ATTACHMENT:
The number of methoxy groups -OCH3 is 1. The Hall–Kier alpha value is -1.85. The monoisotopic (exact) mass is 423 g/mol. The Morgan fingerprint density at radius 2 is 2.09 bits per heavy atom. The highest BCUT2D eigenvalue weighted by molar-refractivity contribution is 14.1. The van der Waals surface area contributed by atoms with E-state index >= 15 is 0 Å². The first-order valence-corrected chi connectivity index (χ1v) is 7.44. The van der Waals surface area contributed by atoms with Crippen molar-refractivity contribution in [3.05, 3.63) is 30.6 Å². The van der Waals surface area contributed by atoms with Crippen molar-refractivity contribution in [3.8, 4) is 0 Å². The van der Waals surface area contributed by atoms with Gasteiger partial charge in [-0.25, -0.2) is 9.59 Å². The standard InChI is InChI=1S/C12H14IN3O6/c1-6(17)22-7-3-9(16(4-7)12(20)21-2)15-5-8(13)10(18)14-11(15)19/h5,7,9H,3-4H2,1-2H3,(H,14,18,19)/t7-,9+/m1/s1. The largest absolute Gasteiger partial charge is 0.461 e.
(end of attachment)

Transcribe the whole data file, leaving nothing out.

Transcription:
The number of methoxy groups -OCH3 is 1. The Hall–Kier alpha value is -1.85. The monoisotopic (exact) mass is 423 g/mol. The Morgan fingerprint density at radius 2 is 2.09 bits per heavy atom. The highest BCUT2D eigenvalue weighted by molar-refractivity contribution is 14.1. The van der Waals surface area contributed by atoms with E-state index >= 15 is 0 Å². The first-order valence-corrected chi connectivity index (χ1v) is 7.44. The van der Waals surface area contributed by atoms with Crippen molar-refractivity contribution in [3.05, 3.63) is 30.6 Å². The van der Waals surface area contributed by atoms with Crippen molar-refractivity contribution in [3.8, 4) is 0 Å². The van der Waals surface area contributed by atoms with Gasteiger partial charge in [-0.25, -0.2) is 9.59 Å². The standard InChI is InChI=1S/C12H14IN3O6/c1-6(17)22-7-3-9(16(4-7)12(20)21-2)15-5-8(13)10(18)14-11(15)19/h5,7,9H,3-4H2,1-2H3,(H,14,18,19)/t7-,9+/m1/s1. The largest absolute Gasteiger partial charge is 0.461 e.